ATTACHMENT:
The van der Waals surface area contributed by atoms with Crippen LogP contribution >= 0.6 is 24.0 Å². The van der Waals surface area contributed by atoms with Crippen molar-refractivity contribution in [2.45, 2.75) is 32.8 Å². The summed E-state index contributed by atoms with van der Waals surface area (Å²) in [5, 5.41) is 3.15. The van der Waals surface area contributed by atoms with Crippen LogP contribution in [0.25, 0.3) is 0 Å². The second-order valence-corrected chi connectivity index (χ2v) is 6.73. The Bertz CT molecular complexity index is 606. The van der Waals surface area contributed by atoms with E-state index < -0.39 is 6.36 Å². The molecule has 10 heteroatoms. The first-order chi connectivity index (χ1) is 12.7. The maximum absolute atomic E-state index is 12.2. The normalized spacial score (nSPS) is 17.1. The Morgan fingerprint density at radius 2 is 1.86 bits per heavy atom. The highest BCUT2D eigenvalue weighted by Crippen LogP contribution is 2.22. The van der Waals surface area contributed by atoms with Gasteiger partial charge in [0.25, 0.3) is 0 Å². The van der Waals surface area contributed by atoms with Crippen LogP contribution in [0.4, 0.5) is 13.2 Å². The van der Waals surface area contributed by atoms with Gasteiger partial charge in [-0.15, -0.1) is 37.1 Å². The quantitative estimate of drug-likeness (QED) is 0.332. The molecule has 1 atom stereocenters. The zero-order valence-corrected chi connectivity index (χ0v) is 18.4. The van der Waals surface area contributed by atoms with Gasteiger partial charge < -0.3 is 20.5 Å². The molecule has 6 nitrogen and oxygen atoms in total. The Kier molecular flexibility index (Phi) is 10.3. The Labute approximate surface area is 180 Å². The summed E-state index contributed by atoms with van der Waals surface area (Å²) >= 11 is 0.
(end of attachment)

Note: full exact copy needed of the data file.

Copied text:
The van der Waals surface area contributed by atoms with Crippen LogP contribution >= 0.6 is 24.0 Å². The van der Waals surface area contributed by atoms with Crippen molar-refractivity contribution in [2.45, 2.75) is 32.8 Å². The summed E-state index contributed by atoms with van der Waals surface area (Å²) in [5, 5.41) is 3.15. The van der Waals surface area contributed by atoms with Crippen LogP contribution in [0.25, 0.3) is 0 Å². The second-order valence-corrected chi connectivity index (χ2v) is 6.73. The Bertz CT molecular complexity index is 606. The van der Waals surface area contributed by atoms with E-state index < -0.39 is 6.36 Å². The molecule has 10 heteroatoms. The first-order chi connectivity index (χ1) is 12.7. The maximum absolute atomic E-state index is 12.2. The normalized spacial score (nSPS) is 17.1. The Morgan fingerprint density at radius 2 is 1.86 bits per heavy atom. The highest BCUT2D eigenvalue weighted by Crippen LogP contribution is 2.22. The van der Waals surface area contributed by atoms with Gasteiger partial charge in [0.25, 0.3) is 0 Å². The van der Waals surface area contributed by atoms with Crippen LogP contribution in [0.4, 0.5) is 13.2 Å². The van der Waals surface area contributed by atoms with Gasteiger partial charge in [-0.15, -0.1) is 37.1 Å². The quantitative estimate of drug-likeness (QED) is 0.332. The molecule has 1 atom stereocenters. The zero-order valence-corrected chi connectivity index (χ0v) is 18.4. The van der Waals surface area contributed by atoms with Gasteiger partial charge < -0.3 is 20.5 Å². The molecule has 6 nitrogen and oxygen atoms in total. The Kier molecular flexibility index (Phi) is 10.3. The Labute approximate surface area is 180 Å². The summed E-state index contributed by atoms with van der Waals surface area (Å²) >= 11 is 0.